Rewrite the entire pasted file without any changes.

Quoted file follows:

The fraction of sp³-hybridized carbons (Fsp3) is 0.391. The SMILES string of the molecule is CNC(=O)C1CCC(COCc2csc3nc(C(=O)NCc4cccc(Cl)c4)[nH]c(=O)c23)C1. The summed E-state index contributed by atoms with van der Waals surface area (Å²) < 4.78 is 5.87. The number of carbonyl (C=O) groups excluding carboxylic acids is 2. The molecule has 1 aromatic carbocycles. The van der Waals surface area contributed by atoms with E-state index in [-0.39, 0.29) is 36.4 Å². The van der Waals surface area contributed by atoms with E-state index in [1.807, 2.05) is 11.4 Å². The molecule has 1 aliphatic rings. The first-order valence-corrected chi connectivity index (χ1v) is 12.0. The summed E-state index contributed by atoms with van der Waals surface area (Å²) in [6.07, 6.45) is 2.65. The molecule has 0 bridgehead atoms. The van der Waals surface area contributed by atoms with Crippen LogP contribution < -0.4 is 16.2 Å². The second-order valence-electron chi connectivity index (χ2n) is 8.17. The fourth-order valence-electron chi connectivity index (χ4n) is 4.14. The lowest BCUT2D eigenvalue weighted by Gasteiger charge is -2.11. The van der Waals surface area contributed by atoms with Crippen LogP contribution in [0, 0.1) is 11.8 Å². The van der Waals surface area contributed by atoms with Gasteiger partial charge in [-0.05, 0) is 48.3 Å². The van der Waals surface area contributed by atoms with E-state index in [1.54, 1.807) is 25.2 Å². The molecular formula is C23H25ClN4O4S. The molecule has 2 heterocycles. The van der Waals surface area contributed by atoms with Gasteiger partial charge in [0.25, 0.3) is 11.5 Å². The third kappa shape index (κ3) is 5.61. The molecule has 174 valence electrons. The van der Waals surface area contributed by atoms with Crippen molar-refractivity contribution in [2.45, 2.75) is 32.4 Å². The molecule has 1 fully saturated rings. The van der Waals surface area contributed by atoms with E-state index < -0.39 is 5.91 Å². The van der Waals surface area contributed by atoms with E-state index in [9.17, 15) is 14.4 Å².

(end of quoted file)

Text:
The fraction of sp³-hybridized carbons (Fsp3) is 0.391. The SMILES string of the molecule is CNC(=O)C1CCC(COCc2csc3nc(C(=O)NCc4cccc(Cl)c4)[nH]c(=O)c23)C1. The summed E-state index contributed by atoms with van der Waals surface area (Å²) < 4.78 is 5.87. The number of carbonyl (C=O) groups excluding carboxylic acids is 2. The molecule has 1 aromatic carbocycles. The van der Waals surface area contributed by atoms with E-state index in [-0.39, 0.29) is 36.4 Å². The van der Waals surface area contributed by atoms with E-state index in [1.807, 2.05) is 11.4 Å². The molecule has 1 aliphatic rings. The first-order valence-corrected chi connectivity index (χ1v) is 12.0. The summed E-state index contributed by atoms with van der Waals surface area (Å²) in [6.07, 6.45) is 2.65. The molecule has 0 bridgehead atoms. The van der Waals surface area contributed by atoms with Crippen LogP contribution < -0.4 is 16.2 Å². The second-order valence-electron chi connectivity index (χ2n) is 8.17. The fourth-order valence-electron chi connectivity index (χ4n) is 4.14. The lowest BCUT2D eigenvalue weighted by Gasteiger charge is -2.11. The van der Waals surface area contributed by atoms with Crippen LogP contribution in [0, 0.1) is 11.8 Å². The van der Waals surface area contributed by atoms with Gasteiger partial charge in [-0.05, 0) is 48.3 Å². The van der Waals surface area contributed by atoms with E-state index in [1.54, 1.807) is 25.2 Å². The molecular formula is C23H25ClN4O4S. The molecule has 2 heterocycles. The van der Waals surface area contributed by atoms with Gasteiger partial charge in [0.25, 0.3) is 11.5 Å². The third kappa shape index (κ3) is 5.61. The molecule has 174 valence electrons. The van der Waals surface area contributed by atoms with Crippen molar-refractivity contribution in [2.45, 2.75) is 32.4 Å². The molecule has 1 fully saturated rings. The van der Waals surface area contributed by atoms with E-state index < -0.39 is 5.91 Å². The van der Waals surface area contributed by atoms with E-state index in [9.17, 15) is 14.4 Å².